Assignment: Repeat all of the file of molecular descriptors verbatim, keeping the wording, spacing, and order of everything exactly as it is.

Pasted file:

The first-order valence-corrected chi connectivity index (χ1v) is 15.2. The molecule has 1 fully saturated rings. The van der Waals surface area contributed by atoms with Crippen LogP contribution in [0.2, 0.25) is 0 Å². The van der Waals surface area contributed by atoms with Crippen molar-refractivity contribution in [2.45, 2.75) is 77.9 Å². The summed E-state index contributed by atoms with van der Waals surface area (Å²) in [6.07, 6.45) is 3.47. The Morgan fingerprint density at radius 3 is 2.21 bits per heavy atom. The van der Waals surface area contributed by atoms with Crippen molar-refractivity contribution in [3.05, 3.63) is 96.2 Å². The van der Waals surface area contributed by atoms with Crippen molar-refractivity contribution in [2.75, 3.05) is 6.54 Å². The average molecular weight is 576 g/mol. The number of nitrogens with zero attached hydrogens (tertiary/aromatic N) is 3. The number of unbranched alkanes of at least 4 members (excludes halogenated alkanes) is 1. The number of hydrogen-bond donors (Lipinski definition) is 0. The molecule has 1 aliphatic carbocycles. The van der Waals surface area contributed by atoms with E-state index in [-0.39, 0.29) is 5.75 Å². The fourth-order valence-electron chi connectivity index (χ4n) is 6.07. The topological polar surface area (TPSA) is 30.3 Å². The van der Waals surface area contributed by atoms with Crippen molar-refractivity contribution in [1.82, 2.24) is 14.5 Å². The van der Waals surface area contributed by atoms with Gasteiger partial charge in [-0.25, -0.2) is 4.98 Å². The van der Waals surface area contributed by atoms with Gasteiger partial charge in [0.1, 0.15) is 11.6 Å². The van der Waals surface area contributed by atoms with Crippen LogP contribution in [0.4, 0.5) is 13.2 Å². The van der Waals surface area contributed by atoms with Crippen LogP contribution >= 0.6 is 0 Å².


The first-order valence-corrected chi connectivity index (χ1v) is 15.2. The molecule has 1 fully saturated rings. The van der Waals surface area contributed by atoms with Crippen LogP contribution in [0.2, 0.25) is 0 Å². The van der Waals surface area contributed by atoms with Crippen molar-refractivity contribution in [2.45, 2.75) is 77.9 Å². The summed E-state index contributed by atoms with van der Waals surface area (Å²) in [6.07, 6.45) is 3.47. The Morgan fingerprint density at radius 3 is 2.21 bits per heavy atom. The van der Waals surface area contributed by atoms with Crippen molar-refractivity contribution in [3.05, 3.63) is 96.2 Å². The van der Waals surface area contributed by atoms with Crippen molar-refractivity contribution in [2.75, 3.05) is 6.54 Å². The average molecular weight is 576 g/mol. The number of nitrogens with zero attached hydrogens (tertiary/aromatic N) is 3. The number of unbranched alkanes of at least 4 members (excludes halogenated alkanes) is 1. The number of hydrogen-bond donors (Lipinski definition) is 0. The molecule has 1 aliphatic carbocycles. The van der Waals surface area contributed by atoms with E-state index in [-0.39, 0.29) is 5.75 Å². The fourth-order valence-electron chi connectivity index (χ4n) is 6.07. The topological polar surface area (TPSA) is 30.3 Å². The van der Waals surface area contributed by atoms with Crippen molar-refractivity contribution in [1.82, 2.24) is 14.5 Å². The van der Waals surface area contributed by atoms with Gasteiger partial charge in [-0.25, -0.2) is 4.98 Å². The van der Waals surface area contributed by atoms with Gasteiger partial charge in [0.1, 0.15) is 11.6 Å². The van der Waals surface area contributed by atoms with Crippen LogP contribution in [0.4, 0.5) is 13.2 Å². The van der Waals surface area contributed by atoms with Crippen LogP contribution >= 0.6 is 0 Å².